This course is the second of a two-term sequence with 6.450. The focus is on coding techniques for approaching the Shannon limit of additive white Gaussian noise (AWGN) channels, their performance analysis, and design principles. After a review of 6.450 and the Shannon limit for AWGN channels, the course begins by discussing small signal constellations, performance analysis and coding gain, and hard-decision and soft-decision decoding. It continues with binary linear block codes, Reed-Muller codes, finite fields, Reed-Solomon and BCH codes, binary linear convolutional codes, and the Viterbi algorithm.
More advanced topics include trellis representations of binary linear block codes and trellis-based decoding; codes on graphs; the sum-product and min-sum algorithms; the BCJR algorithm; turbo codes, LDPC codes and RA codes; and performance of LDPC codes with iterative decoding. Finally, the course addresses coding for the bandwidth-limited regime, including lattice codes, trellis-coded modulation, multilevel coding and shaping. If time permits, it covers equalization of linear Gaussian channels.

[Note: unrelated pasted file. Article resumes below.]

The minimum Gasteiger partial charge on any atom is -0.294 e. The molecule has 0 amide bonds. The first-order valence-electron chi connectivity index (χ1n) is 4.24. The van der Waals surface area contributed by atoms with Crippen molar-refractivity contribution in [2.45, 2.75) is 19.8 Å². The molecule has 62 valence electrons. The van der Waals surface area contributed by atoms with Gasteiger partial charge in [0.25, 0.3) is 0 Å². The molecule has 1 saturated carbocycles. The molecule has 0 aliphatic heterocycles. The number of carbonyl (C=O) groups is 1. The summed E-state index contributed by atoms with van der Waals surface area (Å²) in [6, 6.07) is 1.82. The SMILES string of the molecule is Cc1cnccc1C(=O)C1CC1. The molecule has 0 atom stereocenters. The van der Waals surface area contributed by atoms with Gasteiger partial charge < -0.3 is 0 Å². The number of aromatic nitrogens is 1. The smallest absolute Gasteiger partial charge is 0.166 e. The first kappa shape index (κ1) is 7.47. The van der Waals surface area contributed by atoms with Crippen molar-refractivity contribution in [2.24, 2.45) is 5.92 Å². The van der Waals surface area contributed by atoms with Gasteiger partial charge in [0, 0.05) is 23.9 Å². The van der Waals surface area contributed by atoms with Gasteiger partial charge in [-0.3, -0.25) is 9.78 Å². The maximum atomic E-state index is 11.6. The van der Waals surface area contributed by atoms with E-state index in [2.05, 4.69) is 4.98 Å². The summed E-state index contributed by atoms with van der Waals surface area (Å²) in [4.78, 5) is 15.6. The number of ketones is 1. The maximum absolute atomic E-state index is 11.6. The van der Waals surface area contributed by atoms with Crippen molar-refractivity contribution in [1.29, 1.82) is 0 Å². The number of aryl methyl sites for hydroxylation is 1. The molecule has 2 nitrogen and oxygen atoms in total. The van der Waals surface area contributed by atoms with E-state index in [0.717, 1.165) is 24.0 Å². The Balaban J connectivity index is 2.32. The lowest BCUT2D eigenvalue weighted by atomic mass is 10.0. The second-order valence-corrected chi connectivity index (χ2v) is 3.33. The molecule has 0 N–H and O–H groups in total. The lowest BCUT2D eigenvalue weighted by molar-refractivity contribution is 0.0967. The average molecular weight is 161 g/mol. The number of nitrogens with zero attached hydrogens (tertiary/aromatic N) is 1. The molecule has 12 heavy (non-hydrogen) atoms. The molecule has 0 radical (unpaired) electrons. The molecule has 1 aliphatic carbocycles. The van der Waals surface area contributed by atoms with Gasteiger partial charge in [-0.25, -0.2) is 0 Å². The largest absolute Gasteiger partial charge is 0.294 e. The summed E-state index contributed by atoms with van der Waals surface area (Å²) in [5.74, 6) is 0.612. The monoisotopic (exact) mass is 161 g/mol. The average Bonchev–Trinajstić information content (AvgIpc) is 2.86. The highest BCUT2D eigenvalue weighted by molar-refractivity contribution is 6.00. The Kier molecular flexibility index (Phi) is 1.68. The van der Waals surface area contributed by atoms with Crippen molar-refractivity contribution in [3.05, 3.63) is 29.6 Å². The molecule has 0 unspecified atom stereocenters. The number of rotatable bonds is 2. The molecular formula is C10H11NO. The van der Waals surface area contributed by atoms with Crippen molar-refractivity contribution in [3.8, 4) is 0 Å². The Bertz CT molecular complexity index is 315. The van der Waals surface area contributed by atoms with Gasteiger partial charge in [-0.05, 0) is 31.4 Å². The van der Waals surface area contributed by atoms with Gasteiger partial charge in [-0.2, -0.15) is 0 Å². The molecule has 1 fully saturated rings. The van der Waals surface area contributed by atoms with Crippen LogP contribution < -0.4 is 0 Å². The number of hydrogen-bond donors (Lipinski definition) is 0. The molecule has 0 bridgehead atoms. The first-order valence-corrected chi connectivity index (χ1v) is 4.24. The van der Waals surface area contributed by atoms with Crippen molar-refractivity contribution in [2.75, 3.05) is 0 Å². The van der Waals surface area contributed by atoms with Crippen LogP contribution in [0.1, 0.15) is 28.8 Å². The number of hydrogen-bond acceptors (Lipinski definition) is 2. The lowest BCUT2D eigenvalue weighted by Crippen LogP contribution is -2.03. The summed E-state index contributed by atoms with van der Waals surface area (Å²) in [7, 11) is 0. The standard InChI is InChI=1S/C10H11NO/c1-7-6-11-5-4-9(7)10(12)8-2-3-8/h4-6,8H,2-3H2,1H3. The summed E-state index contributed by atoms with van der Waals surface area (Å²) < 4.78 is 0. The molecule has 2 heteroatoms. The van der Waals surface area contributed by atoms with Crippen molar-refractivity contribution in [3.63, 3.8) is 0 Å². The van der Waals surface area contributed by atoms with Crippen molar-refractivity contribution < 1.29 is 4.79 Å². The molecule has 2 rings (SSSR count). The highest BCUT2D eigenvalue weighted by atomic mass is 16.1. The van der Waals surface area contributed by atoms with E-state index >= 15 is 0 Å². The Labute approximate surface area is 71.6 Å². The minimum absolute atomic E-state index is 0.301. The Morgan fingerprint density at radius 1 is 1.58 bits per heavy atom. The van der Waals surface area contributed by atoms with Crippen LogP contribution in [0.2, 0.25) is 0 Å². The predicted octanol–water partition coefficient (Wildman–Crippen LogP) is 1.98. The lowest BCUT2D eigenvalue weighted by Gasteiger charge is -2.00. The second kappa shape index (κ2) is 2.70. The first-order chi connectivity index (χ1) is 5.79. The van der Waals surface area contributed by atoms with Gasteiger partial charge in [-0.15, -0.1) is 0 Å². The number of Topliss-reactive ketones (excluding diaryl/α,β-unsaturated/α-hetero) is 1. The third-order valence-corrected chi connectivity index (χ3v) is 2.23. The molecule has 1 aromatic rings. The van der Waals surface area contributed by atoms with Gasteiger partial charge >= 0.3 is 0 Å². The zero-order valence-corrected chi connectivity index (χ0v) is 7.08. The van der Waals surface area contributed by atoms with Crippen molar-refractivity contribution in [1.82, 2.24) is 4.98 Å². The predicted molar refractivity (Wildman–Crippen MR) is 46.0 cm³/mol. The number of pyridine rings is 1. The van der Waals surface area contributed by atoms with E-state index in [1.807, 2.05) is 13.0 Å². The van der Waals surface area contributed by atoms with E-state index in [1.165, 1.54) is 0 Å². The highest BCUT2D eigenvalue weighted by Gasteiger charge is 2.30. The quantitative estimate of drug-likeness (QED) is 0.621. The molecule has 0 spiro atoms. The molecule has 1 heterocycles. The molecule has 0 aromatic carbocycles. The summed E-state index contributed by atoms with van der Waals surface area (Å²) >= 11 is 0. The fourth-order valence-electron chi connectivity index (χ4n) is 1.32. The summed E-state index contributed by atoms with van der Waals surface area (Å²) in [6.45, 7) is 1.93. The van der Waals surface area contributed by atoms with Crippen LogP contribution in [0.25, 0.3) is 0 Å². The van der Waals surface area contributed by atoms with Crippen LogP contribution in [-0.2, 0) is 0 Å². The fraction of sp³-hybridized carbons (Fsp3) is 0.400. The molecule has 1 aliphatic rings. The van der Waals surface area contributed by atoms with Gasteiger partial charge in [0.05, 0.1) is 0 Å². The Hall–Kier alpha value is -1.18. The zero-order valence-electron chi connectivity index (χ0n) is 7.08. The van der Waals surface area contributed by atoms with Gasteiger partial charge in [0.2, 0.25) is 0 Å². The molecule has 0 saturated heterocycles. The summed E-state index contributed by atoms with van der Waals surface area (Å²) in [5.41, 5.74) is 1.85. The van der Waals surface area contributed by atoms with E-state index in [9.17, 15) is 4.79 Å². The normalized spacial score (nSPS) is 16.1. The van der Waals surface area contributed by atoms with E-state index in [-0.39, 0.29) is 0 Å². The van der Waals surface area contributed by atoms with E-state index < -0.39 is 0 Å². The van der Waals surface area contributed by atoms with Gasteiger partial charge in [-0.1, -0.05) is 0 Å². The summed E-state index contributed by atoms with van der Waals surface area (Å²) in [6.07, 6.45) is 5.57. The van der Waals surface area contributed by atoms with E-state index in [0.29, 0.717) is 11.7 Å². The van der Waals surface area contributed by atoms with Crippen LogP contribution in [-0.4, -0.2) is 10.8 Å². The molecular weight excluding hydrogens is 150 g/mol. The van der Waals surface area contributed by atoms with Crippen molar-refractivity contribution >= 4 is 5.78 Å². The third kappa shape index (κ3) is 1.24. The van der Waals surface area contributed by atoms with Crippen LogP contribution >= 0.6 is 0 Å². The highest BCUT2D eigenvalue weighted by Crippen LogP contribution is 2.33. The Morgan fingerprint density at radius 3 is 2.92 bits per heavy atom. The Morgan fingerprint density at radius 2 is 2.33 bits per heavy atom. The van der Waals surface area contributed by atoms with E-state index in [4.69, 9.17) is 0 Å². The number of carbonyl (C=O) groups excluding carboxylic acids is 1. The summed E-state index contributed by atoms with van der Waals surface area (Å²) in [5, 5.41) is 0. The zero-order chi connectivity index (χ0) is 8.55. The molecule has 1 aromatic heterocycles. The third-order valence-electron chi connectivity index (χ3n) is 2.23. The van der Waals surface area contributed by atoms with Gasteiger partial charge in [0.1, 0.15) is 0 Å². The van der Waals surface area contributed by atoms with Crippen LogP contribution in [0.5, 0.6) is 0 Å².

34 hours of lectures.
Assignments and exams with solutions.
G. David Forney, Jr. received the B.S.E. degree in electrical engineering from Princeton University, Princeton, NJ, in 1961, and the M.S. and Sc.D. degrees in electrical engineering from the Massachusetts Institute of Technology, Cambridge, MA, in 1963 and 1965, respectively. From 1965-99 he was with the Codex Corporation, which was acquired by Motorola, Inc. in 1977, and its successor, the Motorola Information Systems Group, Mansfield, MA. Since 1996, he has been an Adjunct Professor at M.I.T.
Source: IEEE Information page
Principles of Digital Communication II by Prof. David Forney is licensed under a Creative Commons Attribution-NonCommercial-ShareAlike 4.0 International License.
Based on a work at http://ocw.mit.edu/courses/electrical-engineering-and-computer-science/6-451-principles-of-digital-communication-ii-spring-2005/.
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